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From "James Strachan" <>
Subject Re: Message announcement and routing
Date Tue, 26 Aug 2008 09:35:31 GMT
2008/8/26 Eugene Dzhurinsky <>:
> On Tue, Aug 26, 2008 at 09:17:09AM +0100, James Strachan wrote:
>> How many commands and sets of messages are required? Only normally
>> with the the worker pattern you send all the required commands to be
>> executed by a consumer in a single message.
> In fact the consumer may issue various commands depending on results returned
> by the worker and user input, so it is not possible to use batch of commands.
>> While supporting many messages is possible - its just way more chatty
>> and complex; requiring dealing with partial failure and so forth.
> We don't need to solve the task when the worker consumer going down during the
> processing of intermediate commands, so we just presume the consumer will be
> alive from getting the initial command to finishing the processing after the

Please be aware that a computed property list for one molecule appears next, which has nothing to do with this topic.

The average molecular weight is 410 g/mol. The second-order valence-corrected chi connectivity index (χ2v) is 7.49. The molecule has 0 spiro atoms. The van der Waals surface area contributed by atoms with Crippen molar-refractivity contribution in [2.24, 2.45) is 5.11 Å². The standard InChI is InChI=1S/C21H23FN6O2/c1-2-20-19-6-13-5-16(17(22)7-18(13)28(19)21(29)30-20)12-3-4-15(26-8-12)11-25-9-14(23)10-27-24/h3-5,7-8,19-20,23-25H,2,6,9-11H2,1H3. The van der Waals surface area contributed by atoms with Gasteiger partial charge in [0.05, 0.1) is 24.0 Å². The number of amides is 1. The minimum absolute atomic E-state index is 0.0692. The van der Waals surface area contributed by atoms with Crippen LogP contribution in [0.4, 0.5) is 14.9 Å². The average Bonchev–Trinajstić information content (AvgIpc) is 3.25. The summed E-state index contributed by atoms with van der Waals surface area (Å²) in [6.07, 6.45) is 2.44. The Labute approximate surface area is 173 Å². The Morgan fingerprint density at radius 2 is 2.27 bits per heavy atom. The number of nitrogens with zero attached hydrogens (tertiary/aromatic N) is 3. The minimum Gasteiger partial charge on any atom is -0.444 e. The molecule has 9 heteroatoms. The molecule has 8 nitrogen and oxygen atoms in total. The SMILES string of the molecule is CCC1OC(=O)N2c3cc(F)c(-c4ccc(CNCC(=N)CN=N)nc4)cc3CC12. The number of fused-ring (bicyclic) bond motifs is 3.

> client is satisfied with results.
>> If you want reliability, you should use message acknowledgement or
>> transactions so the broker can failover to other clients if the
>> consumer fails to process the message. But if you are sending many
>> messages in a stateful conversation, you're gonna have to implement
>> your own failover protocol as you're gonna have to restart the
>> conversation and reply all the messages to another consumer if you get
>> a failure.
> It's a good point, however this isn't the case we are worrying about for now,
> we are just trying to prove the concept. If the consumer did not send the
> acknowledgement, will the broker not route another messages to that consumer?

Yes - assuming the consumer closes or the process dies. If a valid
consumer just sits there and never acks (assuming you're not using
AUTO_ACK mode) then the broker will just assume your consumer is
taking a long time to process the message (which is valid in many

Though if you use temporary queues for all communication after the
first message to the consumer - then there is no failover if a
consumer dies - the whole conversation is dropped as the temporary
queue is deleted when the consumer goes away; but then I think thats
what you want.

i.e. reliable load balancing of the first incoming message - from that
point on the rest of the conversation takes place on a temporary
queue. If the consumer dies the client has to restart the conversation


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